Retirement involves some of the most critical financial planning decisions of your lifetime. Careful financial planning during your working years helps establish a solid retirement plan that can provide financial and psychological assurance in later years. Additional planning as you prepare to retire supports earlier efforts and helps to fine-tune your financial decisions to ensure a successful retirement. Here’s what you should focus on as you prepare to retire.
Healthcare Costs and Coverage in Retirement
Health insurance is a large expense during retirement. To protect your physical and financial wellbeing in the future, it’s critical to evaluate how your health coverage and costs might change. If you’re retiring before age 65, the age at which you can apply for Medicare, compare COBRA coverage and open market rates. Health insurance coverage costs for individuals nearing retirement can easily top $1,000 per month.
Even if you have Medicare, assess how much your Social Security check will be diluted by Medicare premiums, supplemental coverage costs and other out-of-pocket medical expenses.
Sick and Vacation Leave
Sometimes it’s wise to use up your sick and vacation leave before retiring. Other times this isn’t the best approach, particularly if you’re eligible for a pension. Pensions are frequently based upon years of service, and you may be able to allocate your accumulated leave toward a higher pension payment. The financial benefits could far outweigh the short-term benefits of using the leave.
A significant financial change that’s often overlooked as you enter retirement is your ability to qualify for a loan, particularly a mortgage. If you’re thinking of moving, refinancing or applying for a loan, explore your loan qualification potential while you’re still employed. You should also consider securing a home equity line of credit (HELOC) while you still have the income to qualify. Securing a line gives you the ability to access capital in an emergency. However, you shouldn’t draw upon the line of credit before entering retirement.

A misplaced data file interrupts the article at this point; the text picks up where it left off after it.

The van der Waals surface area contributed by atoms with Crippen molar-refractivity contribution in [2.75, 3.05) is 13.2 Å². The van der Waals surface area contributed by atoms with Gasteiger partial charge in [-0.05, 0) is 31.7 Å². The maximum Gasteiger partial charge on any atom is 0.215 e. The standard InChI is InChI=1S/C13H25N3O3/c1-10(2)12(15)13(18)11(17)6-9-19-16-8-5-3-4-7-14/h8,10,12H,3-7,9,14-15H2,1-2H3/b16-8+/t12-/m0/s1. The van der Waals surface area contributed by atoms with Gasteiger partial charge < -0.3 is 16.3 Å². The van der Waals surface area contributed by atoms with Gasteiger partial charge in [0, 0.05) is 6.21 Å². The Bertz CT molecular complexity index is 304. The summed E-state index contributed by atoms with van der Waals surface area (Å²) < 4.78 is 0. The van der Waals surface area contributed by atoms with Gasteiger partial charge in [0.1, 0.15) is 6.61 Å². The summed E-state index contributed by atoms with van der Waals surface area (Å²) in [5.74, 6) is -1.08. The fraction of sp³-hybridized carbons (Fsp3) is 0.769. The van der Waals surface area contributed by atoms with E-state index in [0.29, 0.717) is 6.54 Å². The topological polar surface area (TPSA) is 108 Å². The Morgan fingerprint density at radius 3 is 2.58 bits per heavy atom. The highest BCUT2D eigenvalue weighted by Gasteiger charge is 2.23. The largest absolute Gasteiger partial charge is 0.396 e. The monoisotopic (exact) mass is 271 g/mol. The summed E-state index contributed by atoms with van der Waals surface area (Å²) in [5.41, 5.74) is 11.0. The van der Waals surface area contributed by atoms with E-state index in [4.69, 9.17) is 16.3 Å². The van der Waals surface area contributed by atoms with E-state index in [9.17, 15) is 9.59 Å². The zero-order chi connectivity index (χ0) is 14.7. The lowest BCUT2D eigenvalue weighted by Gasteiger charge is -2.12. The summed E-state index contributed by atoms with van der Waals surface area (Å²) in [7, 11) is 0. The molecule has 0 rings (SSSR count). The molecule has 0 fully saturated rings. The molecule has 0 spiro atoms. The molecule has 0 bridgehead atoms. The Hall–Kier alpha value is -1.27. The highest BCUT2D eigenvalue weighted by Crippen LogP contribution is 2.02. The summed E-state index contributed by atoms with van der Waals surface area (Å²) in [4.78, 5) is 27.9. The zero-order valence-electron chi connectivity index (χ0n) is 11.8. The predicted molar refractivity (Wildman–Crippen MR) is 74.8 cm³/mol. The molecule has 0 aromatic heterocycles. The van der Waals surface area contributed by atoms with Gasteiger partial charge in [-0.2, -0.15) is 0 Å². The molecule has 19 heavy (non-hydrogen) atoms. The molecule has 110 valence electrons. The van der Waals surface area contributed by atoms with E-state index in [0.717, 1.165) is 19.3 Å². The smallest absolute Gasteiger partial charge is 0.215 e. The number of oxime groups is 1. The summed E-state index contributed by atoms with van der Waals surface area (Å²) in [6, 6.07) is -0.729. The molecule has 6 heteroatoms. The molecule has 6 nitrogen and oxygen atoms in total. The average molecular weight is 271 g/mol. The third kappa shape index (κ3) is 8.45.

Credit Card Debt
If you have credit card debt, focus on paying off all balances in the year before retirement, if not sooner. You need to be sure you can live without incurring credit card debt before formalizing your transition into retirement.
To eliminate future worries, it can be tempting to advance large anticipated expenses prior to retirement. Some advance purchases might be smart, particularly if the dollar amounts are unknown and could destabilize your retirement finances. However, before you make any large purchase in the lead-up to retirement, ask yourself if the item you’re replacing still has a viable lifespan, such as a car that could stay road-worthy for many years, or a roof that’s still in decent shape.
It’s certainly important to embed such expenses in your retirement budget. Even something that’s new now will eventually need replacing. Make sure you include such expenses in your retirement planning projections.
Realistic Retirement Needs
One of the most important actions before you commit to retirement is assessing your retirement needs relative to future income and available assets. Take a critical look at actual spending figures over the past few years. You may be surprised how things like new tires, vacations and other non-recurring expenses can impact your budget.
Your Retirement Plan
If you haven’t already done so, engage with a retirement planning specialist to critically evaluate your retirement preparedness. There’s a lot to consider, such as spending, taxes, Social Security benefits, and more. Consider "what-if" scenarios to help you visualize your finances in retirement, and determine if you will be spending more in retirement to occupy the 40 hours a week you’re no longer working.
While some individuals might be able to return to work if needed, for most people this can be challenging, particularly with a gap in employment and the potential for age discrimination. If you’re not sure about retirement, particularly the psychological transition or financial aspects, consider part-time hours or explore a leave of absence or sabbatical. This might allow you to test-drive retirement without committing to it.
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